Echoes from the Past…

rader34icon.jpgLance B. Latham was one of the big influencers from my past. He was the originator of the church-based Awana program for kids. I knew him from Camp Awana and from the North Side Gospel Center. But I’m not blogging about Lance today. I’m blogging about a book that he gave away to anybody who received Jesus.

That book, Grace and Truth, was written by W.P. MacKay. MacKay was a medical doctor who became a preacher in the Scottish Presbyterian Church.  This is even more remarkable, because at one point he became president of a local atheist society.  MacKay composed several hymns, including “We Praise Thee, O God, for the Son of Thy Love.” He was killed tragically in an accident in 1885.

I figure that if Doc Latham gave away this book by the case, it’s worth a look.  I have two copies left, in new condition.  Here are the opening paragraphs. I’ll put MacKay’s words in blue italics so you can distinguish them from my effusive commentary.  You can find this excerpt in the Journal of the Grace Evangelical Society.

Man does not know GRACE: When unadulterated grace, unmixed grace, the grace of God, God’s own love to sinners, is preached, man cannot take it in: “Oh, this is downright Antinomianism.” This is the cry that was raised against Luther when he preached “full free justification by grace through faith without the deeds of the law.” The cry that was raised against Paul, that he made void the law, that he told the people they might sin that grace might abound. Now, unless our Christianity provokes this opposition, it is not scriptural Christianity. Unless the gospel we preach, when presented to the natural mind, brings out these thoughts, it is another gospel than Paul’s.

Can we get an Amen!?!  To all my preaching and evangelizing friends, do you preach a gospel message that offends and shocks the self-justifying sensibilities of postmodern pharisees?  When the gospel is rightly preached, the reaction will be an objection that you’re making it too easy.  That objection PROVES that you have correctly placed the burden on Christ alone.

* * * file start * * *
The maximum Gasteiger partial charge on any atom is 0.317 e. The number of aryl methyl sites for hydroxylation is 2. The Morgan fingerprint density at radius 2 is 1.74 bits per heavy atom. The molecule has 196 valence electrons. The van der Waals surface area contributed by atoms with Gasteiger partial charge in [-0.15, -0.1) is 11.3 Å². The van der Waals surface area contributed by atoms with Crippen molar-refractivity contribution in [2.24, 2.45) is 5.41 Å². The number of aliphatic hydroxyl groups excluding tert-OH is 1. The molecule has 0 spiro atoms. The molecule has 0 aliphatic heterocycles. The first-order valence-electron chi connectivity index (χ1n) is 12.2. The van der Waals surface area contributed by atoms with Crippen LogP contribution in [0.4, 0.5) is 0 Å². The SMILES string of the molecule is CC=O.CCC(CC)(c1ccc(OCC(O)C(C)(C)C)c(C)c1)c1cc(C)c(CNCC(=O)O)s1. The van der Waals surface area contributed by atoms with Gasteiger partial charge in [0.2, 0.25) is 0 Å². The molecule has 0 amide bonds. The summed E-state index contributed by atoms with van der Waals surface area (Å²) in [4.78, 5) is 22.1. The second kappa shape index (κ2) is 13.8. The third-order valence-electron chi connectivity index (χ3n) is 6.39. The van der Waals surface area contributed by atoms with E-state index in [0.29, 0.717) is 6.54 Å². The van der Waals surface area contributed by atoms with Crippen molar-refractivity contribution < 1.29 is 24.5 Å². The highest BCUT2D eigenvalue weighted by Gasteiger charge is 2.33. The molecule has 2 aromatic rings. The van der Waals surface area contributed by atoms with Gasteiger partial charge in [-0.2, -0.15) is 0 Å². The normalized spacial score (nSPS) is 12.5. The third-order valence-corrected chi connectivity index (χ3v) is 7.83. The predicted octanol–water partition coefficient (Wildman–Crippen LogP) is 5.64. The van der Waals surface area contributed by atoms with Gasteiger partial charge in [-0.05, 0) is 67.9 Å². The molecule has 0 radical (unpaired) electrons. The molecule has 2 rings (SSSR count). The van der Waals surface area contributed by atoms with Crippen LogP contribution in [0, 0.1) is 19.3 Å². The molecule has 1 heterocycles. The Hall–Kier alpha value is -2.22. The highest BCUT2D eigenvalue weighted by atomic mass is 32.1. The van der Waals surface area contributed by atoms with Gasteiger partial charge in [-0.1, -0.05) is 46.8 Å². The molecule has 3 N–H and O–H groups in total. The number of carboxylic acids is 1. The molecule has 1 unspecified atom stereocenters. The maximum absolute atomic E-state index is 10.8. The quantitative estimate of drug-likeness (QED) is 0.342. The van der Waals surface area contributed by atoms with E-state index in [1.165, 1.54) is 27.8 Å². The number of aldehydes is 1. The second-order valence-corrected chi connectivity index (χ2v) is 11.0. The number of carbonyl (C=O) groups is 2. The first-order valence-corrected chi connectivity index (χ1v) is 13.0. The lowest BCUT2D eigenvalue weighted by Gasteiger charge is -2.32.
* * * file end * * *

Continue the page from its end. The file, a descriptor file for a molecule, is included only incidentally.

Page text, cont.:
Every Christian—mark, not some of them—has the Antinomian or God-dishonouring “flesh” within him to be watched over and mortified; but this is a different matter. People will readily quote “Faith without works is dead,” “We must have works,” and so on; and we most certainly coincide. But follow up the argument by inquiry about the works, and you will too often find that such have very loose ideas of Christian holiness. Such will quite go in for having a Christian name, going religiously to church, being able to criticize a sermon and a preacher, being acquainted with good people, abstaining from all immorality, being honest and respectable; but the moment we cross the boundary line that separates respectable and easy-going make-the-most-of-Christianity, into the rugged, thorny path of identification with a rejected Christ, separation from the world’s gaieties, splendours, and evil communications, dead to it and all that is therein, taking up Christ’s yoke, and denying self-we are met with the expressions “too far,” “pietism,” “righteous over-much,” “we don’t like extremes,” “legal preaching.”

Hey… I’m writing a book about the flesh as we blog… How to Stop Your Inner Mess from Trashing Your Outer World, or something like that.  Sign up for WISEGUYS! (top right corner of this site, click the mobsters) so I can notify you when it’s released.

olsen-forgiven.jpgHere, MacKay goes for the jugular of self-righteousness.  Do not argue against a grace-oriented gospel with one breath, and then argue against a grace-induced righteousness with the next.